Thursday, July 4, 2019

Nate Hood ponders WHITE SNAKE (2019) in 400 words NYAFF 2019

When Gary Wang, founder of Chinese video sharing website, started Light Chaser Animation Studios his mission was simple: create Pixar-quality animation for a fraction of the budget, explaining in a 2015 interview “we won’t spend $100 million on a film but we also want to produce world-class work.” Their latest release White Snake sees the company move one step closer towards their goal. It’s an ambitious prequel to the traditional Chinese folktale Legend of the White Snake where two snakes—the older White Snake and her younger sister Green Snake—gain human forms after hundreds of years of meditation, fall in love with humans, and fight an evil turtle-turned-Buddhist monk.

Set long before the folktale, the film sees the two snakes, renamed in the English version Blanca and Verta, fight as soldiers in a war between demons and humans, the latter led by a terrifying general armed with Taoist magic. Early on Blanca is injured during a fight and loses her memory of her past, her sister, and her original snake form. While wondering through the countryside she meets and falls in love with Ah Xuan, a herb gatherer from a rural village who’s destined to be reincarnated in a following life as the man she’ll one day marry. From there the film weaves a tale of duty and destiny, with Blanca torn between her love for Ah Xuan and her duty to her sister and fellow demons.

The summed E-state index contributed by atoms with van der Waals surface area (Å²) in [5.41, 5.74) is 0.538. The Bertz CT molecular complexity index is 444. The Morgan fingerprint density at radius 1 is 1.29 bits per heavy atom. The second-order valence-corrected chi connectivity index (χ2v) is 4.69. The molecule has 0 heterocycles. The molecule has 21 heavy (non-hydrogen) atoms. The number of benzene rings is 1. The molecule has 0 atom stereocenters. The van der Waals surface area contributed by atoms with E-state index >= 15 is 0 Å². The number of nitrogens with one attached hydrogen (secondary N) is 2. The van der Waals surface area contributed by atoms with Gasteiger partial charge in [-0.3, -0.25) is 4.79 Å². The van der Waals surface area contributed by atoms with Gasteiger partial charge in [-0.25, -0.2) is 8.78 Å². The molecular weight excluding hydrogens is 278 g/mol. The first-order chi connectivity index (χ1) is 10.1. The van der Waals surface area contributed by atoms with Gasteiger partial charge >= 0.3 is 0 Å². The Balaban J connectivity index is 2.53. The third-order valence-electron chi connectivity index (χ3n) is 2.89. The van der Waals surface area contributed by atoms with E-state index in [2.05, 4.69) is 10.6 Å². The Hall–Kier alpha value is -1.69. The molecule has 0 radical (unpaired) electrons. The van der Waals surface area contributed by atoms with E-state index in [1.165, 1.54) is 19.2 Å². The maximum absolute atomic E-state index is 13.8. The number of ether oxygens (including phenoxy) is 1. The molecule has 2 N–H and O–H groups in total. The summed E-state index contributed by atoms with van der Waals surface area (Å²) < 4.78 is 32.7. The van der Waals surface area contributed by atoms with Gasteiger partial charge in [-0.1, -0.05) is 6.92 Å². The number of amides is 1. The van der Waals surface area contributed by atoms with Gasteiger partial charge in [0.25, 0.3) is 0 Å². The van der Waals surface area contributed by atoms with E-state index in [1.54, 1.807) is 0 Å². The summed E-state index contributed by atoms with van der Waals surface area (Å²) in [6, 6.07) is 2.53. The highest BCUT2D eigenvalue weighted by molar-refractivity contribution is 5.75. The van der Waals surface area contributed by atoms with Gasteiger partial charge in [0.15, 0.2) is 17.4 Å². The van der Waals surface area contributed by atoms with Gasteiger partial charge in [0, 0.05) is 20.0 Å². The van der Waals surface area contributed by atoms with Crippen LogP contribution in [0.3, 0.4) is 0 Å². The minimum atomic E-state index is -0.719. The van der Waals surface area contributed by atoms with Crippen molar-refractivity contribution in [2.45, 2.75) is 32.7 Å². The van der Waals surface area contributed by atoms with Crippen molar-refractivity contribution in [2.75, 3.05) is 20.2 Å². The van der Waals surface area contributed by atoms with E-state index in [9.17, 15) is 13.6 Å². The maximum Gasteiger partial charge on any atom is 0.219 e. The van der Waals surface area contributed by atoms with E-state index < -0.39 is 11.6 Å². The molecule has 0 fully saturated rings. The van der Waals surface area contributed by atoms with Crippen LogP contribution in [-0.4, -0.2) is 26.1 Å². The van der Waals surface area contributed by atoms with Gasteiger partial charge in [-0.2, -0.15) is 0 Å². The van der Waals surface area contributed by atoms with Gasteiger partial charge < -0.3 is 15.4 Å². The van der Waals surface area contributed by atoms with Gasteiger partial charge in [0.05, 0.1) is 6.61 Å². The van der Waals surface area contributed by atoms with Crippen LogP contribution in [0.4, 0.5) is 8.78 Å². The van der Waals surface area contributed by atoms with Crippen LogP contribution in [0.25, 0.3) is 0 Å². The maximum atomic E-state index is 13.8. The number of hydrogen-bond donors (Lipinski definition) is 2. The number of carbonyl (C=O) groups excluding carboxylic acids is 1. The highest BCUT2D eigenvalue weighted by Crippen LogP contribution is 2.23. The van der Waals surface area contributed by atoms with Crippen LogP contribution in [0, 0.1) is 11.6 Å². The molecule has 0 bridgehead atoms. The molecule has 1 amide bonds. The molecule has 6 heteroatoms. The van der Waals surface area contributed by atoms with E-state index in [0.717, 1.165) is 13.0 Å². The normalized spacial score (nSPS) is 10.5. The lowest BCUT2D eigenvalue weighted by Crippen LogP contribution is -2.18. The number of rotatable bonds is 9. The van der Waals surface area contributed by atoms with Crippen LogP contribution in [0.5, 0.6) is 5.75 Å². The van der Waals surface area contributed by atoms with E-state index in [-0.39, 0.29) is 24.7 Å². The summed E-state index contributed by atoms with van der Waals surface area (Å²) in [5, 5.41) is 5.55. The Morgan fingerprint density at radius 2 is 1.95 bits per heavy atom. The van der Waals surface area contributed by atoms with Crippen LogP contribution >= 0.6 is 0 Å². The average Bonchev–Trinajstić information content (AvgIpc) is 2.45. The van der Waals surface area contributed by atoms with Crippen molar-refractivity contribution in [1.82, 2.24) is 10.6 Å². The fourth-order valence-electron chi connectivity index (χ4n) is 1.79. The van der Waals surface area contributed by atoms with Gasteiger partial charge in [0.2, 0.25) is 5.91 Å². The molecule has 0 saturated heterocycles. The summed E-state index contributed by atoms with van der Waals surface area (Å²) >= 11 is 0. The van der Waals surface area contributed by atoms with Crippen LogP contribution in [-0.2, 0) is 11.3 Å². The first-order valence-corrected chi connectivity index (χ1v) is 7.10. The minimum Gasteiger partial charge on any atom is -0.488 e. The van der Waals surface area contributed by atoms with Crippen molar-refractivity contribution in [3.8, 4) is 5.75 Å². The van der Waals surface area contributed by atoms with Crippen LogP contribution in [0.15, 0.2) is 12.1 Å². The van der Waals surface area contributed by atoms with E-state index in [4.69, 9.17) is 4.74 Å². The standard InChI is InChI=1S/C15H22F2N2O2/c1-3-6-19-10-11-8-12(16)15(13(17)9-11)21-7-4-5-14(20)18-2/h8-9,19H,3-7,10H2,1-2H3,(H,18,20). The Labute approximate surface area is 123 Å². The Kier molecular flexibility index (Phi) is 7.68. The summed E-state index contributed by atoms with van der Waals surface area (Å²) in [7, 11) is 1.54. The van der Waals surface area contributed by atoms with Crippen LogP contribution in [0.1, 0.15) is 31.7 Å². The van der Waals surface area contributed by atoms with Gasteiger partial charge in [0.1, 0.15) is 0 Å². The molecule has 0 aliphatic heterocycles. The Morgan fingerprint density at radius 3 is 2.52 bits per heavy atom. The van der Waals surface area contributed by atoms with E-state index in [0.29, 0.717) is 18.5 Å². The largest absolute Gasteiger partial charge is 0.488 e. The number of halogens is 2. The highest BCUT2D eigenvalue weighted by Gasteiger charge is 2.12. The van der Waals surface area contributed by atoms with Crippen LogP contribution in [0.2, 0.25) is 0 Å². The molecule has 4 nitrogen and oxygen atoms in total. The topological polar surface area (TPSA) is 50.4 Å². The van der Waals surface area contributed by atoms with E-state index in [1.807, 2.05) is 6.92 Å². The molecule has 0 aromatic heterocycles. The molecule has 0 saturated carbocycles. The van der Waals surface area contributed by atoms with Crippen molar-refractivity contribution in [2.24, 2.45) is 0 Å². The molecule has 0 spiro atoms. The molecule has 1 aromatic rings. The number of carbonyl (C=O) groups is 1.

Yet one can never quite shake the sense that we’re watching a glorified tech demo: the backgrounds, creature design, and magical effects all look superb and the wuxia-inspired action sequences are animated as smoothly as the finest hand-drawn sakuga, but whenever the pace slows down and we watch the characters walk, talk, and interact like normal people they come off like plasticine dolls. Additionally the film demonstrates an unusually overt sexuality considering it predominately looks and feels like a Disney movie complete with talking animal sidekick: there’s nude bathing, a sex scene, and a prominent fox demon character whose human form is a barely pubescent teenager wearing a short-skirt negligee four sizes too small. But its greatest shortcoming is the one plaguing all prequels—the need to not tell a good story so much as to set the stage for another one. Hopefully they’ll make the sequel, the White Snake folktale proper, next.

Rating: 5/10

WHITE SNAKE plays Sunday at the New York Asian Film Festival.
It will play Fantasia in Montreal July 27th. 
It has also been picked up for US release by G-Kids Films

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